This brings me to the de facto leader of The Nameless Order, Commander Lin Mae (Jin Tian), and one of the best women characters Yimou has brought to film.  Her introduction is commanding, with the camera rising from floor level and rushing forward to center on this blue armor-clad warrior with a powerful voice and haircut so sharp it could be mistaken for another weapon in The Nameless Order's arsenal.  Yimou does not let this commanding introduction go to waste, showing Lin Mae as an expert commander as her Crane Troop are the first human line of defense against the monsters.  In another action setpiece as absurd as it is awe-inspiring, the Crane Troop is responsible for bungee jumping into the mass of monsters with large spears to keep them from scaling the wall.  Yimou's use of a phallic implement in the hands of Lin Mae threatens the masculine assumptions of William and Pero, oblivious to the idea that women could be as precise in their military actions as men.

Lin Mae is also responsible for the subtle critiques against western imperialism.  It's easy to forget, especially with the way China has been demonized from western perceptions, that their conflicts have largely been kept in their borders.  They suffered brutal atrocities at the hands of the Japanese in World War 2 and joined the allies in the fight against Germany in World War 1.  There's an excellent moment between Lin Mae when she and William share their motivations for fighting.  It's a matter of imperialist survival for William, taking jobs with multiple masters, and invading China as a way to increase their firepower by obtaining black powder.  Jin Tian's carefully spoken words and distant expression mark her hesitance to trust him, and whatever positive glances William receives is as a warrior and not a man of virtue.

Ramin Djawadi's excellent music underscores one of Yimou's most heartbreaking moments in The Great Wall.

The west versus east philosophy toward dealing with death results in my favorite moments of The Great Wall - though not immediately apparent.  When William's band is assaulted by the monster with few survivors, he scrambles away to preserve his life and never honors the dead.  Lin Mae's commander suffers a similar fate, but leads to one of those drum and vocal interludes that gave me a sense of spiritual fulfillment.  William watches the spirits of those fallen drift away in fire balloons while a defiant collection of drums and vocalists sing a wonderful memorial to the dead.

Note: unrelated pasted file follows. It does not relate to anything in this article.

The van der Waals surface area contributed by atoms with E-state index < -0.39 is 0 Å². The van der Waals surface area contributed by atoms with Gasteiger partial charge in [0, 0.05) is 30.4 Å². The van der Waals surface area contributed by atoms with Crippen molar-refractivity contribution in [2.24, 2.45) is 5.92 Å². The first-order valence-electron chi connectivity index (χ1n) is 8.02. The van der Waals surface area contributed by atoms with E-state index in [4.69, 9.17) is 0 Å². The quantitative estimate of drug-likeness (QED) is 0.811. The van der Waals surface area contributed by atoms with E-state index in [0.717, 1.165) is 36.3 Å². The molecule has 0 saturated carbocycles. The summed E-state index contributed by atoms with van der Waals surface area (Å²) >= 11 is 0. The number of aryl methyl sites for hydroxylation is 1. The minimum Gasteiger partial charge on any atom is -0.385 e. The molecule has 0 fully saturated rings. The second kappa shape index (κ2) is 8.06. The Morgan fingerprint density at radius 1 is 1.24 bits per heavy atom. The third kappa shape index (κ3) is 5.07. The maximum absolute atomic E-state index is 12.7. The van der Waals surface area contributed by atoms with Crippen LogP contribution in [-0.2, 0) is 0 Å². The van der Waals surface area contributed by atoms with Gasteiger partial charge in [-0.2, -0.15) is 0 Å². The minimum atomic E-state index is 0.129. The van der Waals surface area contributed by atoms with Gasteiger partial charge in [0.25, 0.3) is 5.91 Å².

It's a shame Damon's casting created such an unnecessary impenetrable wall toward recommending The Great Wall.  This was an international coproduction, with the Chinese partners clearly giving weight to how their nation is presented in comparison to the opportunistic westerners.  My advice is to consider the nuance behind the production of The Great Wall, the careful balance of respecting Chinese lore while critiquing western imperialism, and embrace the contemplative moments in-between the expertly crafted violence.  Yimou is an artist with few peers, and The Great Wall is an achievement worthy of your time and respect.

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The Great Wall (2017)

Directed by Zhang Yimou.
Screenplay written by Carlo Bernard, Doug Miro, and Tony Gilroy.
Starring Jing Tian, Matt Damon, and Pedro Pascal.

Posted by Andrew